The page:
Of course, viruses have been a big thing since 2020, what with COVID. It almost made us forget those other viruses that sprang up back in 2000--computer viruses! I guess the term malware is used now, as a more overarching term for "bad stuff people can do to your computer without you knowing it."
But virus is still a term. And here the author plays on it. You, as Dr. Sam Cure (unless you want to change your name, which is a nice touch,) have a choice between defusing a biological and computer virus. The original Twiny Jam had a 300 word limit, so I guess both of these games would've fit in there.
There are a few branches, and if you pick the wrong one you get gaffled by the FBI or IRS (the computer virus is a tax-fraud scheme,) or worse. There were some sudden deaths and all, but this being a 500-word jam, there wasn't much to recover, and we couldn't expect a detailed response.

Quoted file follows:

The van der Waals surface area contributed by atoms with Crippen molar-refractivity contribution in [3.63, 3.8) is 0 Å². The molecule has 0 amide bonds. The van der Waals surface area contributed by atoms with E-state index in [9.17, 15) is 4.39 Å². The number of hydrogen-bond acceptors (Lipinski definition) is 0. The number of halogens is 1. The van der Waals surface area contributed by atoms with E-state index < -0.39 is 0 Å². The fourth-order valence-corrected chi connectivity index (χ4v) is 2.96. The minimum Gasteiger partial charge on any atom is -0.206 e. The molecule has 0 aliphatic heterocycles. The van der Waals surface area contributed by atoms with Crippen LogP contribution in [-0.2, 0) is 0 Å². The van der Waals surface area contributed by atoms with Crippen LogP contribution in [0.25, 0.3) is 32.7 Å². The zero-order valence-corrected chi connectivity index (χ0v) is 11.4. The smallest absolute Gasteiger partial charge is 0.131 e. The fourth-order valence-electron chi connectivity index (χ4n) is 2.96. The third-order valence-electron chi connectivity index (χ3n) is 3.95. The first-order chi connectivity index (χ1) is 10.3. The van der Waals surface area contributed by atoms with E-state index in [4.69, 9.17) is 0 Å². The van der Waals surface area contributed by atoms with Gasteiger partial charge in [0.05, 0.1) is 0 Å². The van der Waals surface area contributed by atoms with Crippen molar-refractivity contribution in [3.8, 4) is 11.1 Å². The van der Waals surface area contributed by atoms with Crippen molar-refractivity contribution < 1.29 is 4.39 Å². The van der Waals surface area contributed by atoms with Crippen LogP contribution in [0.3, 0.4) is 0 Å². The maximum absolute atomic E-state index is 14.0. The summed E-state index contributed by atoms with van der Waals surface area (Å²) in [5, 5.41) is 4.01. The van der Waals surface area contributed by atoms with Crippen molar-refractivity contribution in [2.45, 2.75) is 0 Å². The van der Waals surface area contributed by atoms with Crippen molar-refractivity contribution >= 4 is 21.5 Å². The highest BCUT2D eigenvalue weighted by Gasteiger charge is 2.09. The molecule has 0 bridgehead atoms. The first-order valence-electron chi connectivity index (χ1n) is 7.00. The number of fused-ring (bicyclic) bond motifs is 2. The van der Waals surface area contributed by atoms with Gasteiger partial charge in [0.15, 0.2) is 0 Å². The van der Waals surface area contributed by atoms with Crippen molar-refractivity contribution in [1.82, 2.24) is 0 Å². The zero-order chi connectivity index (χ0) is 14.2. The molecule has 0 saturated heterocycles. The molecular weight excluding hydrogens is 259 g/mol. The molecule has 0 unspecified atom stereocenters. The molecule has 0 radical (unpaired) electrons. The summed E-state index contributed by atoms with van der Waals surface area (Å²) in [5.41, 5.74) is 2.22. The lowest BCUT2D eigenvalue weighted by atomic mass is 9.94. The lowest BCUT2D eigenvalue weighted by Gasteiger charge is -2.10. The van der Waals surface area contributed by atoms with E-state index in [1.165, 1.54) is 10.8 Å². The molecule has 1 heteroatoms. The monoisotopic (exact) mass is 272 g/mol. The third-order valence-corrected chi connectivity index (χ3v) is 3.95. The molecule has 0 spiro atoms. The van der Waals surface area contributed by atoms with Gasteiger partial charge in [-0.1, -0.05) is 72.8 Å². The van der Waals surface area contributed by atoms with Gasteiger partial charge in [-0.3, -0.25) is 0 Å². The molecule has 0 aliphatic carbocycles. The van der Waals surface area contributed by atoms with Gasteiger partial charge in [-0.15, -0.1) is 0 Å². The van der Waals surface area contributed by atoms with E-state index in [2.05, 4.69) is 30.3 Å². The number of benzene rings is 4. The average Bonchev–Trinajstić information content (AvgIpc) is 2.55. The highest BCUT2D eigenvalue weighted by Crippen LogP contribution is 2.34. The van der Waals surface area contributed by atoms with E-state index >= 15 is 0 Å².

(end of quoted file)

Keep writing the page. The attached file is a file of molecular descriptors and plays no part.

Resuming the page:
Besides, the cheery colorful cartoon pictures (even the one where law enforcement is frowning) make up for it immediately. I didn't notice this right away, because my internet was slow, but once they started popping up, I tracked back around to the insta-deaths to see them all. You can do this with no problem in a short game!
There is one puzzle, figuring out the password for the computer, because computer conspiracies and passwords of course go together. It's of the "it's in the game text somewhere, and all the other words aren't particularly highlighted" type. But that is okay. Not every Neo Twiny Jam entry provides deep social commentary here. In fact, it might become exhausting. TUV advertises a good time, and it gives one.